Plaintiff argues it is undisputed that, in January 2006, she made a request to defendant for an accommodation for her disability and that she was willing to participate in an interactive process. The obligation of an employer to engage in an interactive process is "triggered by an employee or the employee's representative giving notice of the employee's disability and the desire for accommodation." See Jensen v. Wells Fargo Bank, 85 Cal. App. 4th 245, 261 (2001).*fn3 Here, it is undisputed that plaintiff, in January 2006, advised defendant's Human Resources department ("HR") by telephone that, according to her physician, she could work a "modified schedule" of three days a week, four hours each day, with requirements that she sit every hour for ten minutes and not lift over twenty pounds. (See Kelly Decl. ¶ 6; Al-Shaikh Decl. Ex. A; McFadden Decl. Ex. F at 187:6-13, Ex. 2 thereto; Agarwal Decl. Ex 3 at 91:20-25, 194:18-195:1.) A "reasonable accommodation" can include a "part-time or modified work schedule." See Cal. Gov't Code § 12926(n)(2).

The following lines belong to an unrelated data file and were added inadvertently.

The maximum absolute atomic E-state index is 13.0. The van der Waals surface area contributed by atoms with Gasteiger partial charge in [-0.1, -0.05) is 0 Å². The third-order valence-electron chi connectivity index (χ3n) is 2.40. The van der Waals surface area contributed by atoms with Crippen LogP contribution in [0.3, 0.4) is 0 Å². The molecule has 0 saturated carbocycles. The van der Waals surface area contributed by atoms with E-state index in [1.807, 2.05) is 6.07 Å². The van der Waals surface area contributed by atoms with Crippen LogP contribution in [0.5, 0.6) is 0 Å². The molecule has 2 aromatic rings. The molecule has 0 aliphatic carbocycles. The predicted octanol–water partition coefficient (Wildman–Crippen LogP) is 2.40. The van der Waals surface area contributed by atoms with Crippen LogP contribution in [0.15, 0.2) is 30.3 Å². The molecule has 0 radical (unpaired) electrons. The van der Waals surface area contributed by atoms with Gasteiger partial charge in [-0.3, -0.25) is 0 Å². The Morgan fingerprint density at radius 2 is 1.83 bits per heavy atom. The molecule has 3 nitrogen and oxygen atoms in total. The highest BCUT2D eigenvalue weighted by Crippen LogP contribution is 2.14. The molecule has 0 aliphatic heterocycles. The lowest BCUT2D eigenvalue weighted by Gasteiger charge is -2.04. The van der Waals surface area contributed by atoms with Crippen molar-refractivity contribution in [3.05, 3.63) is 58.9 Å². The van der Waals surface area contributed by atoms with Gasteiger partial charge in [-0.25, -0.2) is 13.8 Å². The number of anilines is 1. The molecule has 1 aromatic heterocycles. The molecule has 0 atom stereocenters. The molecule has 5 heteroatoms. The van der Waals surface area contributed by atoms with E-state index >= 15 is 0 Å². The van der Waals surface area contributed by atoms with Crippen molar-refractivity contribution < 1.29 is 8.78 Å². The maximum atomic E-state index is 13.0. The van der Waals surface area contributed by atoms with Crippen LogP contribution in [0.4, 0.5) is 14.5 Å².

Consequently, plaintiff's request for a modified schedule was sufficient to give notice to defendant of her desire for accommodation.*fn4 See Jensen, 85 Cal. App. 4th at 261. Standing alone, however, a request for a particular accommodation does not as a matter of law demonstrate a willingness to engage in an "interactive" process, which requires more than a unilateral demand. See id. (describing interactive process as requiring, inter alia, "good faith exploration of possible accommodations") (internal quotation and citation omitted); see also CACI No. 2546 (listing as separate elements request for accommodation and willingness to participate in interactive process).*fn5
Accordingly, with respect to the second issue identified in plaintiff's motion, summary adjudication will be granted in plaintiff's favor to the extent such issue is described as "whether plaintiff made a request for reasonable accommodation."
C. Failure to Engage In Interactive Process In Good Faith